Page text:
“I don’t understand the poor.
And they’re constantly turning out more.
Every festering slum in Christendom is
disgorging its young by the score.
I suppose there are some with ambition
say the pickpocket, beggar or whore.
From what I can tell they do quite well.
They’re rising above; and it’s work they love.
But I don’t understand the poor.”
—from “A Gentleman’s Guide to Love and Murder”
book and lyrics by Robert L. Freedman;
music and lyrics by Steven Lutvak
A full-page ad appeared in the NY Times Sunday Arts & Leisure section.
Roy Horniman (1874–1930) wrote the 1907 novel “Israel Rank: The Autobiography of a Criminal,” which served as the inspiration for the 1949 film “Kind Hearts and Coronets” and for the current Broadway musical delight “A Gentleman’s Guide to Love and Murder.”
The Edwardian-period graphics perfectly create a zany sense of anticipation for the show!
This highly entertaining show, which was a runaway-hit at the Hartford Stage and at San Diego’s Old Globe Theatre, focuses on a penniless English commoner, one Montague (Monty) Navarro (Bryce Pinkham). Through a fateful meeting with a good friend of his recently deceased mother he discovers that he is number nine in line to inherit the wealth, power and prestige of the Earldom of Highhurst.
A review influenced by the language of social-media shorthand.
Calculating that his chances of outliving all eight of his D’Ysquith relatives, all portrayed hilariously by Tony-Award winner Jefferson Mays, are slim, he stumbles onto a helpful idea; it would be more expedient to bump off all those ahead of him in the line of succession. This witty music hall-styled comedy poses the question, how low Monty will stoop to reach the top of the Edwardian social heap?
The façade of the Walter Kerr Theater proudly announces its current production.
That explains the murder part of the title. As for the love part, Monty keeps a mistress, his now-married, old flame, Sibella Hallward (Lisa O’Hare), at the same time he courts his comely young cousin, Phoebe D’Ysquith (Lauren Worsham). Love and murder are short words, attracting attention that easily fit a title. They describe the plot; but the story is about revenge. Monty is motivated by a wish to see his D’Ysquith relations pay for their mistreatment of his dear, departed mother. She was a D’Ysquith who was cast aside by her family because she married a musician for love. One melodramatic device is layered upon another in the most delightful ways.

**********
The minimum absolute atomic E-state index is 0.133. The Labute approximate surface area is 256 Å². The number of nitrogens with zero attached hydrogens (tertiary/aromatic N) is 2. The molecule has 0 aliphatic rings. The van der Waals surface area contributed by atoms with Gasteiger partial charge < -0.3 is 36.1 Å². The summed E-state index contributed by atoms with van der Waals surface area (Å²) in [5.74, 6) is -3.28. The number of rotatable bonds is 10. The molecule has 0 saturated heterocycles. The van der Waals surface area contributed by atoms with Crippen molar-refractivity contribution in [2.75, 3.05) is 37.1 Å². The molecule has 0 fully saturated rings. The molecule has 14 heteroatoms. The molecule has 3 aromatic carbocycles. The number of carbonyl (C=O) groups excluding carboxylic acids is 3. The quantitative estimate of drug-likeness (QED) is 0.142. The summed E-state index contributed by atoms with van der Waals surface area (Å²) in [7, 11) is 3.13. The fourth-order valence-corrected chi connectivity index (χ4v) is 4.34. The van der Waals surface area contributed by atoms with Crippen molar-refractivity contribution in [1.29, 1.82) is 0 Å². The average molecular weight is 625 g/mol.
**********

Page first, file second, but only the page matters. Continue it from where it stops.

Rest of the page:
I really believe this musical deserves this honor.
“A Gentleman’s Guide to Love and Murder” has earned ten 2014 Tony Nominations, including Best Performance by an Actor in a Leading Role in a Musical for its leading man, Jefferson Mays, and the much-sought-after Best Musical nomination! It deserves to win in all nominated categories. I would see it again, and maybe a third time. It is that good!
The stage set for “A Gentleman’s Guide to Love and Murder” has a musical-hall look to it.
This entire production, directed by Darko Tresnjak, is too clever by halves, including the staging and scenery. One detail that I noticed about the scenery. Roll-up canvases from an authentic music-hall production of the late 19th and early 20th century could easily replace the modern use of video-screen scenes as backdrop.
This delightful show returns to Broadway a lost art form: musicals that match memorable melody with effervescent and witty turns-of-phrase. I loved every minute of this frisky romp; it was an entertaining way to spend several hours in the theater.
Opalescent light fixtures give the Walter Kerr Theater a period look.
The Walter Kerr Theater, named for the Pulitzer-Prize winning drama critic for the New York Times, was called the Ritz Theater before it was renamed in 1990. Built in 1921, it has undergone several renovations by its current owners, Jujamcyn Theaters. Among the more recent productions that have been staged here were the Tony Award and Pulitzer-Prize winning “Clybourne Park”; the Tony Award-winning “Love! Valor! Compassion!”; and “Angels in America.” Between 1944 and 1970 the theater was used as a radio and then a TV studio by NBC and ABC. In the 1970s and 1980s the theater was known as Robert Kennedy’s Children’s Theater.